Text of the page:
The Way of the Word

24. June 2011

RIP Gene Colan

Born September 21, 1926 in New York, died June 23, 2011 (aged 84), after a broken hip and complications from a liver disease.

Gene Colan studied art at the Art Students League of New York and began working in comics in 1944, drawing for Fiction House’s Wing Comics. He joined the US armed forces just in time for the end of the war, but spent time serving with the US occupation forces in the Philippines, where he rose to the rank of corporal and drew for the Manila Times. Upon his return in 1946, he produced a short story, took it to Timely Comics and was hired on the spot, where he worked as a staff artist until Timely laid off almost all their staff in 1948. Colan turned to freelancing, especially for the company that would become DC Comics.

Upon the beginning of the Silver Age in the 1960s, Colan quickly established himself as one of the greatest artists working in American comics. He worked on Sub-Mariner, Captain America, Iron Man and most notably Daredevil.

With Daredevil as his signature superhero work, he became something of a household name when he teamed up with writer Marv Wolfman on the horror series The Tomb of Dracula, a book that he had actively lobbied to be assigned to. His dark, moodily-brooding pencils that were complimented by the work of inker Tom Palmer were probably a greater factor in the book’s success than Marv Wolfman’s inspired writing.

In the 1980s, he had a falling out with Marvel Comics and instead worked more for DC Comics, on books like Batman, Night Force or Wonder Woman.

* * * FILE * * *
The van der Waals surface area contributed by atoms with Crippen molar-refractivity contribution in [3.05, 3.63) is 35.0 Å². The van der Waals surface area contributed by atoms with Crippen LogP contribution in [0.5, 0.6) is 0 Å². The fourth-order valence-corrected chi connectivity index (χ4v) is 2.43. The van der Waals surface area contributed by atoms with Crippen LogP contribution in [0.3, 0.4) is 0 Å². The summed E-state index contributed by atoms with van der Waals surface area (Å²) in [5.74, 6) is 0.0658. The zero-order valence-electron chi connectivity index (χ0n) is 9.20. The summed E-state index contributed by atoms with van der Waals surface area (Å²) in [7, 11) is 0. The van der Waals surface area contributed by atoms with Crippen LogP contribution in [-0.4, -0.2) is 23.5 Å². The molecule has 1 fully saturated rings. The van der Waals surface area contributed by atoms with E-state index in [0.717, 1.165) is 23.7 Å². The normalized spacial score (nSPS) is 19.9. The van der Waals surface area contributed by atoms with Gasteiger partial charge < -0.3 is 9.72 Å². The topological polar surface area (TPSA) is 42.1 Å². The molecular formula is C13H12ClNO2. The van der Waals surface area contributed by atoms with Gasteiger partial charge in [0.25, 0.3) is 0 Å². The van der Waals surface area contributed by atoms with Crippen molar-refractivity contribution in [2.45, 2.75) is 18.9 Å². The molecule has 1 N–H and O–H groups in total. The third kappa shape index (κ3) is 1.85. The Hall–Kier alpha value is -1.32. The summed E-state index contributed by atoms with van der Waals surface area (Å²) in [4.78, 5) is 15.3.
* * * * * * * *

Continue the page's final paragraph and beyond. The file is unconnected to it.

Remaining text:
He quite literally kept working until the end.

Colan was a multiple awards winner, like the Shazam Award (1974), the Eagle Award (1977, 1979), the Sparky Award (2008) and the Sergio Award (2009). He was inducted into the Will Eisner Hall of Fame in 2005.

Back in the Silver Age, Colan had his very own style. It was a dark, shadowy and moody style. Personally, I always felt that he worked on some books where his style didn’t mesh (Captain America, for example), but on the right books (Daredevil, Tomb of Dracula, Night Force, Nathaniel Dusk) it was really breathtaking. Colan is one of those few American comic artists whose work actually looks better when it’s stipped of the coloring, as you can easily see if you look at Marvel’s Essential Tomb of Dracula collections. He was one of the first artists who could make me excited for a new comics series: the only reason why I eagerly anticipated the coming of DC’s Night Force back in 1982, or that Nathaniel Dusk noir miniseries (1984) by a writer I didn’t know, were because it had Colan art, and he wasn’t doing superheroes.

In that regard, yes, it was funny: I was very much a superhero reader at the time, but I always felt that Colan was wasted on superheroes. His style was wrong for it, it was too different, too unique.  It was, in a word, distinctive, and by all accounts he struggled against the pressure from his higher-ups in order to keep it distinctive, rather than to conform to a house style or some momentary fashion. That alone should earn him respect and accolades. Of course, it helps that he was one of the best comics artists ever. His visual storytelling skills, his moody, shadowy and atmospheric style set him apart from most of his peers, and seriously, anyone who wants to work as a comic book artist should look at his work and learn from it.